William F. Sullivan:

Our position is we believe that a drop in the price is necessary to demonstrate the loss.

Sandra Day O’Connor:

But the Government–

William F. Sullivan:

They do.

Antonin Scalia:

It doesn’t matter in this case, does it?

Is… is that issue before us?

William F. Sullivan:

In this case–

Antonin Scalia:

Do we have to decide that issue here?

William F. Sullivan:

–We don’t have to decide that issue for this case.

Antonin Scalia:

And is it… is it easy to prove that… that the price of this now valuable stock because they found platinum would have been $40 higher had they found gold?

I mean, the burden would be on the plaintiff to prove that… would… I mean, if we adopted that theory.

William F. Sullivan:

The plaintiff has that burden–

Antonin Scalia:

It would be very hard to prove, it seems to me.

William F. Sullivan:

–And… and at the pleading stage, I believe that they could be segregated and… and an upward movement in the stock could be distinguished from a downward movement in the stock.

But the downward movement in stock would be the focus from our standpoint.

Anthony M. Kennedy:

In… in your view, is the plaintiff entitled to an expectancy measure of damage, or is it more the traditional tort measure which is out-of-pocket losses?

William F. Sullivan:

We don’t believe that they are entitled to any expectation damages.

It would be an out-of-pocket loss calculation.

Anthony M. Kennedy:

Is the… is the respondents’ position properly characterized as asking for expectancy damages or is that too simplistic a view?

William F. Sullivan:

I… I think that it is perhaps inclusive of expectancy.

It really depends on how you view their price inflation theory.

Antonin Scalia:

I think they’d be called reliance damages.

You know, I used to teach contract law.

We would call it reliance damages.

William F. Sullivan:

And it gets back in our view to the transaction causation distinction in the securities cases that talk about the reliance transaction, price inflation that occurs at the front end.

Stephen G. Breyer:

If that’s so then… then on the platinum/gold theory, you can’t really recover what would have happened if there had been gold because it might be that the stock would have been worth $400 if there had been gold even though 15 years earlier when he only paid $50 for it, he’s only out of pocket, at most, $50.

But if there had been gold, because of the gold market in the world, it would have been a lot more valuable.

And you’re saying he can’t do that?

I don’t know.

Maybe that question isn’t in the case, but that strikes me as a difficult question.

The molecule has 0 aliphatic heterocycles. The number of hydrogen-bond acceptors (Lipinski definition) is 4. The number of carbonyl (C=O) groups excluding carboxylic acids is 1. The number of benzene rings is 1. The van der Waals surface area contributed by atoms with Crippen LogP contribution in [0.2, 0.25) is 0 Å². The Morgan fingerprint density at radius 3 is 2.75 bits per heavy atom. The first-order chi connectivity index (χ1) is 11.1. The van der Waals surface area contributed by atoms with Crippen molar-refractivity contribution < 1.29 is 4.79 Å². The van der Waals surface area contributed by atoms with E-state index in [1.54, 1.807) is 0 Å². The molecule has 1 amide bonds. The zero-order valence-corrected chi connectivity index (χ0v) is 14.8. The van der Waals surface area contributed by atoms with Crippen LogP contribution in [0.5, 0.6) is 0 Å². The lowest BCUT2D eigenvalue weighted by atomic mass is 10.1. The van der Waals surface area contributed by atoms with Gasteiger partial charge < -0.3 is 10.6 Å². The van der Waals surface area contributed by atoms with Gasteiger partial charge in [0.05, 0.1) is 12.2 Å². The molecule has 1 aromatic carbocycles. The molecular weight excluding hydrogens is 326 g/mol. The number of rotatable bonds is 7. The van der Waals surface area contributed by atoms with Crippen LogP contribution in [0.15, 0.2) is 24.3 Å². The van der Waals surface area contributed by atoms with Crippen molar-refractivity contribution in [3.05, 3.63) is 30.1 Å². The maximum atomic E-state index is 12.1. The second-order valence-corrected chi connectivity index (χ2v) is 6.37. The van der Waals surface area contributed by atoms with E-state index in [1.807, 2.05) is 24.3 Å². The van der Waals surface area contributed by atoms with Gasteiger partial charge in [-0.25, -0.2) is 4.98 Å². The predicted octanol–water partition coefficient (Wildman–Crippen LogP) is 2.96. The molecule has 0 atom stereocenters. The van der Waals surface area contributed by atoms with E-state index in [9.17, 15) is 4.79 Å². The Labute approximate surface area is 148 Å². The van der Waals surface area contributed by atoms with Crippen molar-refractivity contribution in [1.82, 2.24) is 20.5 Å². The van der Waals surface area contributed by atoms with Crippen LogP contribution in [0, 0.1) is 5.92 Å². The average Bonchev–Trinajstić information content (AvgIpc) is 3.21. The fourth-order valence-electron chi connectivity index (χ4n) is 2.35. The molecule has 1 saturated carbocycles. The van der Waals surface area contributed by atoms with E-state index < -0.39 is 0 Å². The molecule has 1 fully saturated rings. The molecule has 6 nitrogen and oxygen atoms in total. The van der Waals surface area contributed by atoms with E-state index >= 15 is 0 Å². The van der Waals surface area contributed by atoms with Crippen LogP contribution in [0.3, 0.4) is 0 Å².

William F. Sullivan:

Following your… your suggestion about the price of gold, it would depend on where that… that disclosure occurred in connection with the price of… the price of gold, if that disclosure occurred, and if there was an economic loss that could be… could be tied to it.

The passage of time here is important only insofar as it allows for the corrective disclosure and a chance for the market to reflect an economic loss.

John Paul Stevens:

But, Mr. Sullivan, you refer to the disclosure as being the key point and when you measure the… the loss and so forth.

What if the information leaks out and there’s no specific one disclosure that does it all and the stock gradually declines over a period of 6 months?

William F. Sullivan:

I think–

John Paul Stevens:

How would you handle that case?

William F. Sullivan:

–I think that a plaintiff would be able to handle that in… in a pleading and they would have to identify the leaks and if there are several, identify each of them and identify them as–

John Paul Stevens:

Well, maybe they don’t know the leaks.

The only thing they can prove is that there was a gross false statement at the time they bought the stock and they don’t know what happened to the decline.

Later on they find out that it gradually leaked out.

Do they have to prove exactly how the information became public?

William F. Sullivan:

–The key is that they have to prove that the loss was connected to the misrepresentation and that the drop in–

Antonin Scalia:

Well, they… they wouldn’t have to prove how it came out.

Antonin Scalia:

They would just have to prove that the market knew the truth, no matter how the market learned the truth.

I mean, if it was published in a… in a column by some market reporter who doesn’t disclose how he found out.

So long as the market knows the truth, isn’t that all they need?

William F. Sullivan:

–So I was distinguishing… yes is the answer to your question.

I was distinguishing a situation where the price just trickled down and no one knew until later.

And the… the question that Justice Scalia poses about the… the leak coming out over time but it is the… the fact that the market becomes aware of the reason for the misrepresentation, it is in fact appropriate.

The… the other point that I would like to make, in addition to the statutory scheme, is… is this Court’s decision in Basic v. Levinson creates a tension here, and I… and I think a conflict that is very important to… to discern.

The… Basic v. Levinson presents the fraud-on-the-market theory, and from that fraud-on-the-market theory we have a rebuttable presumption of reliance for transaction causation.

The Ninth Circuit’s view collapses the… the Ninth… the Ninth Circuit’s view of transaction causation with loss causation and presents a conflict as it relates to that presumption.